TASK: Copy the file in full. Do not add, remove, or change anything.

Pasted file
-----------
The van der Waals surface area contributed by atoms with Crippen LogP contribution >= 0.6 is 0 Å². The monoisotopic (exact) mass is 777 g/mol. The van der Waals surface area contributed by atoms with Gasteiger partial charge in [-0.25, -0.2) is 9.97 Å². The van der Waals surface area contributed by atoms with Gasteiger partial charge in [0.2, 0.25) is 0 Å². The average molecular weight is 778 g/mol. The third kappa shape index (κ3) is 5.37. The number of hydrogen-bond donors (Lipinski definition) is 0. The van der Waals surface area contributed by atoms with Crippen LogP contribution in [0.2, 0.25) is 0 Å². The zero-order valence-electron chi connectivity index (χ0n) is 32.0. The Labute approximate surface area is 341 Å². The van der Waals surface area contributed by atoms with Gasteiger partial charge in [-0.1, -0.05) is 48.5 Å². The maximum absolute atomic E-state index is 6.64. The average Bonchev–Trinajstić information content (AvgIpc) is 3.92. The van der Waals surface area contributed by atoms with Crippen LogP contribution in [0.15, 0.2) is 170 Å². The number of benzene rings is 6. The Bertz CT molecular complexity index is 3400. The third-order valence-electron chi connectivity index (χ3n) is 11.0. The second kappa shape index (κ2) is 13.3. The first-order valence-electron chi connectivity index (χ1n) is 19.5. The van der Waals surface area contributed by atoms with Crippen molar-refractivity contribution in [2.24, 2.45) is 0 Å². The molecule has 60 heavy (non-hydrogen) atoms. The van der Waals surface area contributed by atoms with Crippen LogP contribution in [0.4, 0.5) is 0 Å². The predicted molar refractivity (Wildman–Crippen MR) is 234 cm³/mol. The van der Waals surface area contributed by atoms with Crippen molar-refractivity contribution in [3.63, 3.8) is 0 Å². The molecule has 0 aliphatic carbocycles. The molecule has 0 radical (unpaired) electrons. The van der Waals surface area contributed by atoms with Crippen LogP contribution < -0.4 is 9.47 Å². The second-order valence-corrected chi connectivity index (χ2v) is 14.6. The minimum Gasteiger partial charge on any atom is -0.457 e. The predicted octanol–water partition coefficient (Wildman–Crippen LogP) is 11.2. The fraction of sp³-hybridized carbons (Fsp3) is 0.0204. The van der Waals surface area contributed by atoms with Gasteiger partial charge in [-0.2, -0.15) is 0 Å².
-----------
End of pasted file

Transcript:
The van der Waals surface area contributed by atoms with Crippen LogP contribution >= 0.6 is 0 Å². The monoisotopic (exact) mass is 777 g/mol. The van der Waals surface area contributed by atoms with Gasteiger partial charge in [-0.25, -0.2) is 9.97 Å². The van der Waals surface area contributed by atoms with Gasteiger partial charge in [0.2, 0.25) is 0 Å². The average molecular weight is 778 g/mol. The third kappa shape index (κ3) is 5.37. The number of hydrogen-bond donors (Lipinski definition) is 0. The van der Waals surface area contributed by atoms with Crippen LogP contribution in [0.2, 0.25) is 0 Å². The zero-order valence-electron chi connectivity index (χ0n) is 32.0. The Labute approximate surface area is 341 Å². The van der Waals surface area contributed by atoms with Gasteiger partial charge in [-0.1, -0.05) is 48.5 Å². The maximum absolute atomic E-state index is 6.64. The average Bonchev–Trinajstić information content (AvgIpc) is 3.92. The van der Waals surface area contributed by atoms with Crippen LogP contribution in [0.15, 0.2) is 170 Å². The number of benzene rings is 6. The Bertz CT molecular complexity index is 3400. The third-order valence-electron chi connectivity index (χ3n) is 11.0. The second kappa shape index (κ2) is 13.3. The first-order valence-electron chi connectivity index (χ1n) is 19.5. The van der Waals surface area contributed by atoms with Crippen molar-refractivity contribution in [2.24, 2.45) is 0 Å². The molecule has 60 heavy (non-hydrogen) atoms. The van der Waals surface area contributed by atoms with Crippen LogP contribution in [0.4, 0.5) is 0 Å². The predicted molar refractivity (Wildman–Crippen MR) is 234 cm³/mol. The van der Waals surface area contributed by atoms with Crippen molar-refractivity contribution in [3.63, 3.8) is 0 Å². The molecule has 0 aliphatic carbocycles. The molecule has 0 radical (unpaired) electrons. The van der Waals surface area contributed by atoms with Crippen LogP contribution < -0.4 is 9.47 Å². The second-order valence-corrected chi connectivity index (χ2v) is 14.6. The minimum Gasteiger partial charge on any atom is -0.457 e. The predicted octanol–water partition coefficient (Wildman–Crippen LogP) is 11.2. The fraction of sp³-hybridized carbons (Fsp3) is 0.0204. The van der Waals surface area contributed by atoms with Gasteiger partial charge in [-0.2, -0.15) is 0 Å².